Contemporary Painting

Julian Schnabel in Aspen

Aspen Art Museum- Nov 4, 2016-Feb 19, 2017 – Aspen, Colorado
Installation view at Aspen Art Museum of Julian Schnabel violet plate painting 2017, called "The Walk Home" done in 1985
Partial detail of "Spain, 1986" by Julian Schnabel
Gallery View of Julian Schnabel 'splate painting exhibition 2016-2017 at the Aspen Art Museum, of painting "Spain, 1986"


Five minutes into the first gallery of the show,  I started to think that I would have to have two of these paintings. One,  because you have to be really far away to understand and appreciate them. And two, because at that moment when you were appreciating the first painting, right behind you you’d want there to be another where you can pay attention to the detail, the texture of the plates. But, knowing that it was there,  I’d have to get away — they almost push you away.  Let’s just say it is not my path to get to  live with them. I cannot be intimate with the paintings any more than the hour or so I spend in the Aspen Art Museum.  I appreciate of the museum for showing them, and giving them the space they need so that I could imagine what it would be like to live with them.

The one I’m looking at here is called 86 – Spain – a huge painting that pushes you so far away — head and matador’s cape, feels all meaningful and symbolic. This, and several others of the plate paintings, have a big presence. Their physicality is not like a giant redwood but feels more like walking along a newly constructed highway.

The first painting I stood and felt is a salmon colored one and the shape that Schnable calls the closet shape is really obvious. Apparently, the shape was taken from a closet in a hotel room where he once stayed.  All are textured with dishes, a layer of time, a color applied on top. The next has things that bisect the closet shape, another bigger forms of color. After the earlier painting, the closet shape has a top on it so you can see it’s three-dimensional. It’s called Divan. A blue torso follows — you can make up shapes, see the ones he adds on purpose, but they all change when you get close. One has what I see as a little tear, and the head of Aristotle. When I first saw it, I said that piece needs the whole gallery, and then some. You can never get far enough away to NOT know the canvas is covered with dishes.

Detail of plate painting (Aboriginal Painting) by Julian Schnabel at the Aspen Art Museum
Schnabel painting called "Aboriginal Painting" as seen at the Aspen Art Museum
Three Paintings (a)Circumnavigation the Sea of Shit, 1979 b)Divan c)Aboriginal by Julian Schnabel - Aspen Art Museum 2017

These are dishes, but visually just a texture. Why is it always dishes? They are similar and so ordinary like rows of used stuff at the Goodwill, and this reuse of similar objects make them seem regular, like a brush stroke. The pieces are ordered like a collection of similar objects as in a factory warehouse,  but somehow damaged and acted upon (like victims?).  I am reminded of the collection of ‘stores’ from an 1860s cargo boat that was pulled out of the Missouri River recently and on display inside a bird watching park in DeSoto Bend.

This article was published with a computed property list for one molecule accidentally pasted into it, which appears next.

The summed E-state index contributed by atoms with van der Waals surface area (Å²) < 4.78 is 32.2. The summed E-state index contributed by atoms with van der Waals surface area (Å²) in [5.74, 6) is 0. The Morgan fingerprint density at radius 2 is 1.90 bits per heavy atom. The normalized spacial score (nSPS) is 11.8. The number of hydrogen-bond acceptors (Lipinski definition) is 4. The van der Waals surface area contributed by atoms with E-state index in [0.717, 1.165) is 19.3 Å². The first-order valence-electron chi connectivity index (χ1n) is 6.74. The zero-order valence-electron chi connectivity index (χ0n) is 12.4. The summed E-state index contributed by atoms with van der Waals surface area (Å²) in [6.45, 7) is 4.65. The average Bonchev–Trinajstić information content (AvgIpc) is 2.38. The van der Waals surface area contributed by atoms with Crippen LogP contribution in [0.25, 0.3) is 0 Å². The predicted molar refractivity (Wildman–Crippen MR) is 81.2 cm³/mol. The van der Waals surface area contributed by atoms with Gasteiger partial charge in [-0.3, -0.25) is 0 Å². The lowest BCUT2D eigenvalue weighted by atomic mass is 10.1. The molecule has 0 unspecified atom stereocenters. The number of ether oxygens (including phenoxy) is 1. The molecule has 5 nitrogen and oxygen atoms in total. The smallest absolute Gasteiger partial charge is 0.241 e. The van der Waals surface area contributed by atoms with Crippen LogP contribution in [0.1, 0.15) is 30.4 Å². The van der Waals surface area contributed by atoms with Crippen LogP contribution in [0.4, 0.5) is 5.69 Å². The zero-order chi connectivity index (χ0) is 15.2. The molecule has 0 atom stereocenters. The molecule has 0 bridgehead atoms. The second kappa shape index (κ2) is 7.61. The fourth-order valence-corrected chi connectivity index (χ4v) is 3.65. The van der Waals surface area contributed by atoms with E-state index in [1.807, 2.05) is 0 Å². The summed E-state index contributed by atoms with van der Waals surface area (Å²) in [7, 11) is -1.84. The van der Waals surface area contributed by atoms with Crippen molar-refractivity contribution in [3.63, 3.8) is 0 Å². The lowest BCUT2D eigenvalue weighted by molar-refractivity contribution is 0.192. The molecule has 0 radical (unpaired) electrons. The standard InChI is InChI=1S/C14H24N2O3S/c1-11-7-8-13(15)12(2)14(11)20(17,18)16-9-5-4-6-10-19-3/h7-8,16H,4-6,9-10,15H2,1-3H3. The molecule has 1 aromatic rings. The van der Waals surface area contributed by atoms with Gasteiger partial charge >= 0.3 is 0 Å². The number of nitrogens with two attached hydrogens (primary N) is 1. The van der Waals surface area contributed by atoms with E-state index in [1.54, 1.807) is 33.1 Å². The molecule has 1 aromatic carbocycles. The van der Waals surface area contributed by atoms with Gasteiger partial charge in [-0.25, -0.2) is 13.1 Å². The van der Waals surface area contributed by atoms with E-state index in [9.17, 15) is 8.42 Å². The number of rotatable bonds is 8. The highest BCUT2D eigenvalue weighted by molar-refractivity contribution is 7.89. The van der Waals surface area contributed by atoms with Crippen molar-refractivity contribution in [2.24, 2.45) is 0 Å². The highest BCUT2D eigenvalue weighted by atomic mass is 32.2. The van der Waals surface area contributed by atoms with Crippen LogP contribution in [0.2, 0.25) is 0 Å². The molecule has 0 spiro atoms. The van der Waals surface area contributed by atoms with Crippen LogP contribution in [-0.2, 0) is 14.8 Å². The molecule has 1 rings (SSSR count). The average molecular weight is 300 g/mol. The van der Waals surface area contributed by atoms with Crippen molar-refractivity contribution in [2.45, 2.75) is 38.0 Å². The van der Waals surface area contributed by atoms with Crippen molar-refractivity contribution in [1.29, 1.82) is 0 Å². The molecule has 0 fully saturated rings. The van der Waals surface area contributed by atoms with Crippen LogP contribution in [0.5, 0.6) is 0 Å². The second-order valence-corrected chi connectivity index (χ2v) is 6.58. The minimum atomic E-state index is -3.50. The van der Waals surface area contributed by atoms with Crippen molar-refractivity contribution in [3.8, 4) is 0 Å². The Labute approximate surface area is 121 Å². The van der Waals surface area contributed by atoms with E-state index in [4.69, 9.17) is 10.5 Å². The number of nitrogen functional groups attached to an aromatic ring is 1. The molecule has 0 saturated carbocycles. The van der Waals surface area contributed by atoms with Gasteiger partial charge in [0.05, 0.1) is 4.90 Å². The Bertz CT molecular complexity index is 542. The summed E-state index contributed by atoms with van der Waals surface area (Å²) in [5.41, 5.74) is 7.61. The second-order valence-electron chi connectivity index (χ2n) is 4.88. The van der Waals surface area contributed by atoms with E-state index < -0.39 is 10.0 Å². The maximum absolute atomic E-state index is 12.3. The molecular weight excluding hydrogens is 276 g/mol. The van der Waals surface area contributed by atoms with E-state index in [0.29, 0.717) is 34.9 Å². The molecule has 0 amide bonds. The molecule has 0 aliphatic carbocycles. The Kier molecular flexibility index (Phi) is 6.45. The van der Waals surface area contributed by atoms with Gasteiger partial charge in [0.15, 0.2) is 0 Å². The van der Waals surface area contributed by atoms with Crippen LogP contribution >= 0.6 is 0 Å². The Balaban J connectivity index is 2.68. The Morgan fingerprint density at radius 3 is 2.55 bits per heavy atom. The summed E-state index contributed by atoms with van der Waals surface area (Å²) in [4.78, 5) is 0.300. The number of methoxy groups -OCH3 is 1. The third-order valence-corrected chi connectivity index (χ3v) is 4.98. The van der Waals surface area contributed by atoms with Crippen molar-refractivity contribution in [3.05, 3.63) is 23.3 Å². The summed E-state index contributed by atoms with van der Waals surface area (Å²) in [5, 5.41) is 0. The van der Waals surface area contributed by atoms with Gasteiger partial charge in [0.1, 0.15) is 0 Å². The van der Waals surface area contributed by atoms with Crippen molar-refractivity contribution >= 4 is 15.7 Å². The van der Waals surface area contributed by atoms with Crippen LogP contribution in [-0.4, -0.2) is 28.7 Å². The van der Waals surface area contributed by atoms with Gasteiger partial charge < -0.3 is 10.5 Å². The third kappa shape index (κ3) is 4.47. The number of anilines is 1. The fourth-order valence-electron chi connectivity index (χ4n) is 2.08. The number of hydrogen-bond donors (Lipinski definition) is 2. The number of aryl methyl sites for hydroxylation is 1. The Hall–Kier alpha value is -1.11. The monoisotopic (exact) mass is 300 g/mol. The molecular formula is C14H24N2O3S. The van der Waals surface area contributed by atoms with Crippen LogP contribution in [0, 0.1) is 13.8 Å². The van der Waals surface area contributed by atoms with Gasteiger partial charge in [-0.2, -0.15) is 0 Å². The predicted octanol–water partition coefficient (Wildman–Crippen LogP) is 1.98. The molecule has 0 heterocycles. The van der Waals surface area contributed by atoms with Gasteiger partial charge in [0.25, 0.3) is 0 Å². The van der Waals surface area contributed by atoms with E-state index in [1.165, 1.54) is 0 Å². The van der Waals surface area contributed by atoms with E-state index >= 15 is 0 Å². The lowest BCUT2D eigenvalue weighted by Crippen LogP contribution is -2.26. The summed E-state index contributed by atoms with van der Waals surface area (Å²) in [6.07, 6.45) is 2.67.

Many of these paintings are not about self expression, they are like the abstraction – the nothing depicted – of  Abstract Expressionism.  Looking at them, you can make up your own story from the little hint given in the title, like  Mud in Mudanza from 82, with its red dagger shape. This triptych is like a Clyfford Still – no representational shapes, the things that are not painted become a shape and form of their own, a negative, undressed-up element.  Still’s forms are like this and usually very textural, too. We saw Schnabel talk in Denver in the fall when he had just finished curating a show of Still’s paintings at the Clyfford Still Museum.

The Still show had a similar feeling to this one: you enter and go in the unexpected direction – passing the usual entrance and flow in both of these museums and start where you’d normally end.  This is a trick of showing, like pigLatin is a trick of a language and I think Schnabel has done this more than twice.  Another similarity between the two shows: they start with bravado – big paintings in your face. Schnabel chose the biggest Still I’ve ever seen as the first one you saw.  That’s a Schnabel curated exhibition – shouting at the postmodernist – “hey, we’re paintings here, and you don’t have to look, but we’re not moving out of the way. ”  Maybe we needed to do that in the 1980s.  And I like the sublime nothingness of pre-postmodern modern painting.

But, then the  figurative can seem hokey: Voltaire from 1981 with it’s big chunk of crockery.  And certainly the self portrait and, yeah, a nude.

shadow of the texture on one of the plate painting series by Julian Schnabel at the Aspen Art Museum exhibition 2016- February 2017Detail of red female figure painting by Julian Schnabel at Aspen Art Museum

A female figure in the Plate Painting Series by Julian Schnabel as seen at the Aspen Art Museum Jan 2017, the Red Hills of Fez or Portrait of Jacqueline done in 1985

Red Hills of Fez or Portrait of Jacqueline makes you look because its a portrait.  Put people in and you can be a painter rock star. I’ve heard more than one artist say that.

I think the Art Aspen Museum’s show is simply called Schnabel’s Plate Paintings but Made You Look might have been better.

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